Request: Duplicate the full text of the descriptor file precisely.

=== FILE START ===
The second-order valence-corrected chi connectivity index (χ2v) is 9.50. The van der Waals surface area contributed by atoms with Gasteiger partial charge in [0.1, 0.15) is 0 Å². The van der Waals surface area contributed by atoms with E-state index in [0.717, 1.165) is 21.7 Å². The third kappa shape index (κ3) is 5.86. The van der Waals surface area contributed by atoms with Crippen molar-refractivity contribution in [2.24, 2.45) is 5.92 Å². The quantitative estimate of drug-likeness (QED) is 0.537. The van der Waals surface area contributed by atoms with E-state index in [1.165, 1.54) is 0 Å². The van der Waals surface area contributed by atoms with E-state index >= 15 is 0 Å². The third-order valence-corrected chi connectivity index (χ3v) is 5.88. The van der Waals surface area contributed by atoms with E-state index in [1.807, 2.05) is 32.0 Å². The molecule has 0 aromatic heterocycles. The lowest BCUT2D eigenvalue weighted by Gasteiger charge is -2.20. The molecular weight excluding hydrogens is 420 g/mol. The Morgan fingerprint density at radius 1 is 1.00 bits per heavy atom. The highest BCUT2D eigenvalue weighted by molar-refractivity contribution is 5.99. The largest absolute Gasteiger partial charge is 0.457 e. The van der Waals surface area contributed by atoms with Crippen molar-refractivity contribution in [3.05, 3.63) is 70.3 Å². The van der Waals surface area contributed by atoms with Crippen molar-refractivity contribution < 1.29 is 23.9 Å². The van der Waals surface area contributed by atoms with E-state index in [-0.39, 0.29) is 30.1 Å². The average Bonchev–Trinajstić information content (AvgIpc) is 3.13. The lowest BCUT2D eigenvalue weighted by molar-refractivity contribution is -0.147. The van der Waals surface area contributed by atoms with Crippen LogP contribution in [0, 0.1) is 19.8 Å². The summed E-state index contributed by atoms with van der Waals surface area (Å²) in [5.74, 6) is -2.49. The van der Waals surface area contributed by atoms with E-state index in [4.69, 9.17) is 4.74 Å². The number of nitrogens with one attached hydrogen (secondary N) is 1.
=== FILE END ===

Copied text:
The second-order valence-corrected chi connectivity index (χ2v) is 9.50. The van der Waals surface area contributed by atoms with Gasteiger partial charge in [0.1, 0.15) is 0 Å². The van der Waals surface area contributed by atoms with E-state index in [0.717, 1.165) is 21.7 Å². The third kappa shape index (κ3) is 5.86. The van der Waals surface area contributed by atoms with Crippen molar-refractivity contribution in [2.24, 2.45) is 5.92 Å². The quantitative estimate of drug-likeness (QED) is 0.537. The van der Waals surface area contributed by atoms with E-state index in [1.165, 1.54) is 0 Å². The van der Waals surface area contributed by atoms with E-state index >= 15 is 0 Å². The third-order valence-corrected chi connectivity index (χ3v) is 5.88. The van der Waals surface area contributed by atoms with E-state index in [1.807, 2.05) is 32.0 Å². The molecule has 0 aromatic heterocycles. The lowest BCUT2D eigenvalue weighted by Gasteiger charge is -2.20. The molecular weight excluding hydrogens is 420 g/mol. The Morgan fingerprint density at radius 1 is 1.00 bits per heavy atom. The highest BCUT2D eigenvalue weighted by molar-refractivity contribution is 5.99. The largest absolute Gasteiger partial charge is 0.457 e. The van der Waals surface area contributed by atoms with Crippen molar-refractivity contribution in [3.05, 3.63) is 70.3 Å². The van der Waals surface area contributed by atoms with Crippen molar-refractivity contribution < 1.29 is 23.9 Å². The van der Waals surface area contributed by atoms with E-state index in [-0.39, 0.29) is 30.1 Å². The average Bonchev–Trinajstić information content (AvgIpc) is 3.13. The lowest BCUT2D eigenvalue weighted by molar-refractivity contribution is -0.147. The van der Waals surface area contributed by atoms with Crippen LogP contribution in [0, 0.1) is 19.8 Å². The summed E-state index contributed by atoms with van der Waals surface area (Å²) in [5.74, 6) is -2.49. The van der Waals surface area contributed by atoms with E-state index in [4.69, 9.17) is 4.74 Å². The number of nitrogens with one attached hydrogen (secondary N) is 1.